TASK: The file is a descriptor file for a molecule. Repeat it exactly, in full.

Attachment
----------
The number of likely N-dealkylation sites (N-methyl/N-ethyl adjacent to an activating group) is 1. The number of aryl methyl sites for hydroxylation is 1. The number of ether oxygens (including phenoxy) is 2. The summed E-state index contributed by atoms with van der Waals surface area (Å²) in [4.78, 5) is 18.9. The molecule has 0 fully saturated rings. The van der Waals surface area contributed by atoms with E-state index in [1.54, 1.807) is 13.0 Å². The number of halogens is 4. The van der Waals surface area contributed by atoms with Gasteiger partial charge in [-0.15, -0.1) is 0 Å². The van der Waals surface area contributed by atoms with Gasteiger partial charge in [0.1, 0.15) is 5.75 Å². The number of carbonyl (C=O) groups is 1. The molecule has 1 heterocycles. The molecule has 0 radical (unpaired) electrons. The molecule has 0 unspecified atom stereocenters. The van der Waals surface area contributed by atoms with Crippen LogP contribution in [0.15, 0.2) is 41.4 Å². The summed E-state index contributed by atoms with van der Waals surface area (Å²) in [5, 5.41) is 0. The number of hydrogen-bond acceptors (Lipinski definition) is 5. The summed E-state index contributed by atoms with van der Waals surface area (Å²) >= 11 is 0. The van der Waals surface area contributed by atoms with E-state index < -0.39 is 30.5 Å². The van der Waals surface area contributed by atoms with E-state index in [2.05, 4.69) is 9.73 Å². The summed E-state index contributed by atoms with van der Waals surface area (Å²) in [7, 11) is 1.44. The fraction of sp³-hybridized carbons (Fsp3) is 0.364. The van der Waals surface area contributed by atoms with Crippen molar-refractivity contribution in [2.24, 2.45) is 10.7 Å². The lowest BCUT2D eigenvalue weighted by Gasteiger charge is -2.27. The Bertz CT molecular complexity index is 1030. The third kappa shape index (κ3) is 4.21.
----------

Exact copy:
The number of likely N-dealkylation sites (N-methyl/N-ethyl adjacent to an activating group) is 1. The number of aryl methyl sites for hydroxylation is 1. The number of ether oxygens (including phenoxy) is 2. The summed E-state index contributed by atoms with van der Waals surface area (Å²) in [4.78, 5) is 18.9. The molecule has 0 fully saturated rings. The van der Waals surface area contributed by atoms with E-state index in [1.54, 1.807) is 13.0 Å². The number of halogens is 4. The van der Waals surface area contributed by atoms with Gasteiger partial charge in [-0.15, -0.1) is 0 Å². The van der Waals surface area contributed by atoms with Gasteiger partial charge in [0.1, 0.15) is 5.75 Å². The number of carbonyl (C=O) groups is 1. The molecule has 1 heterocycles. The molecule has 0 radical (unpaired) electrons. The molecule has 0 unspecified atom stereocenters. The van der Waals surface area contributed by atoms with Crippen LogP contribution in [0.15, 0.2) is 41.4 Å². The summed E-state index contributed by atoms with van der Waals surface area (Å²) in [5, 5.41) is 0. The number of hydrogen-bond acceptors (Lipinski definition) is 5. The summed E-state index contributed by atoms with van der Waals surface area (Å²) >= 11 is 0. The van der Waals surface area contributed by atoms with E-state index < -0.39 is 30.5 Å². The van der Waals surface area contributed by atoms with E-state index in [2.05, 4.69) is 9.73 Å². The summed E-state index contributed by atoms with van der Waals surface area (Å²) in [7, 11) is 1.44. The fraction of sp³-hybridized carbons (Fsp3) is 0.364. The van der Waals surface area contributed by atoms with Crippen molar-refractivity contribution in [2.24, 2.45) is 10.7 Å². The lowest BCUT2D eigenvalue weighted by Gasteiger charge is -2.27. The Bertz CT molecular complexity index is 1030. The third kappa shape index (κ3) is 4.21.